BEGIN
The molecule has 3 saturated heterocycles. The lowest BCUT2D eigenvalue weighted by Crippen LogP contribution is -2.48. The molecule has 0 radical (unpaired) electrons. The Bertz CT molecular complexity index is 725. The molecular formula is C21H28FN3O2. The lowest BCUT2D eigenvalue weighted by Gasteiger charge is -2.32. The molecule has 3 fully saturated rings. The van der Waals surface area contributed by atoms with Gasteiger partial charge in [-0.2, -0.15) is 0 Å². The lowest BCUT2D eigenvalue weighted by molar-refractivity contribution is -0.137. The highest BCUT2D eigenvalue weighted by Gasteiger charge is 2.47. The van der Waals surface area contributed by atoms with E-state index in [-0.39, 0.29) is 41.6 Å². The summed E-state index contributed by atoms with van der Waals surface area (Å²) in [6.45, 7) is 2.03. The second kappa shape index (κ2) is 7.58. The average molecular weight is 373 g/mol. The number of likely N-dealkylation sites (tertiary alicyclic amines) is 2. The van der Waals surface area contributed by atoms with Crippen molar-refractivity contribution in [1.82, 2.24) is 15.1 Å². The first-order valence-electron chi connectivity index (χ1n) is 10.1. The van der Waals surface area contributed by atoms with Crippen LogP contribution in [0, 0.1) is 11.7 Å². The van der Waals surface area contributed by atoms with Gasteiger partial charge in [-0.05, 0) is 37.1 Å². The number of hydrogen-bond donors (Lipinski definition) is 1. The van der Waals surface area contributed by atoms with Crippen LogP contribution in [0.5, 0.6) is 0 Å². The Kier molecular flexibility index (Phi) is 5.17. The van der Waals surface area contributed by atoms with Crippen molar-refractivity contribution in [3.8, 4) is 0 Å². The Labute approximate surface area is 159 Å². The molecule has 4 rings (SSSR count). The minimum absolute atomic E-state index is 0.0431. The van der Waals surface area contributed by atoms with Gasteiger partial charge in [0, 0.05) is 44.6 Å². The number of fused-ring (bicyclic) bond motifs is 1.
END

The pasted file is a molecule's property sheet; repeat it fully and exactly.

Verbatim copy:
The molecule has 3 saturated heterocycles. The lowest BCUT2D eigenvalue weighted by Crippen LogP contribution is -2.48. The molecule has 0 radical (unpaired) electrons. The Bertz CT molecular complexity index is 725. The molecular formula is C21H28FN3O2. The lowest BCUT2D eigenvalue weighted by Gasteiger charge is -2.32. The molecule has 3 fully saturated rings. The van der Waals surface area contributed by atoms with Gasteiger partial charge in [-0.2, -0.15) is 0 Å². The lowest BCUT2D eigenvalue weighted by molar-refractivity contribution is -0.137. The highest BCUT2D eigenvalue weighted by Gasteiger charge is 2.47. The van der Waals surface area contributed by atoms with E-state index in [-0.39, 0.29) is 41.6 Å². The summed E-state index contributed by atoms with van der Waals surface area (Å²) in [6.45, 7) is 2.03. The second kappa shape index (κ2) is 7.58. The average molecular weight is 373 g/mol. The number of likely N-dealkylation sites (tertiary alicyclic amines) is 2. The van der Waals surface area contributed by atoms with Crippen molar-refractivity contribution in [1.82, 2.24) is 15.1 Å². The first-order valence-electron chi connectivity index (χ1n) is 10.1. The van der Waals surface area contributed by atoms with Crippen LogP contribution in [0, 0.1) is 11.7 Å². The van der Waals surface area contributed by atoms with Gasteiger partial charge in [-0.05, 0) is 37.1 Å². The number of hydrogen-bond donors (Lipinski definition) is 1. The van der Waals surface area contributed by atoms with Crippen LogP contribution in [0.5, 0.6) is 0 Å². The Kier molecular flexibility index (Phi) is 5.17. The van der Waals surface area contributed by atoms with Crippen molar-refractivity contribution in [3.8, 4) is 0 Å². The Labute approximate surface area is 159 Å². The molecule has 4 rings (SSSR count). The minimum absolute atomic E-state index is 0.0431. The van der Waals surface area contributed by atoms with Gasteiger partial charge in [0, 0.05) is 44.6 Å². The number of fused-ring (bicyclic) bond motifs is 1.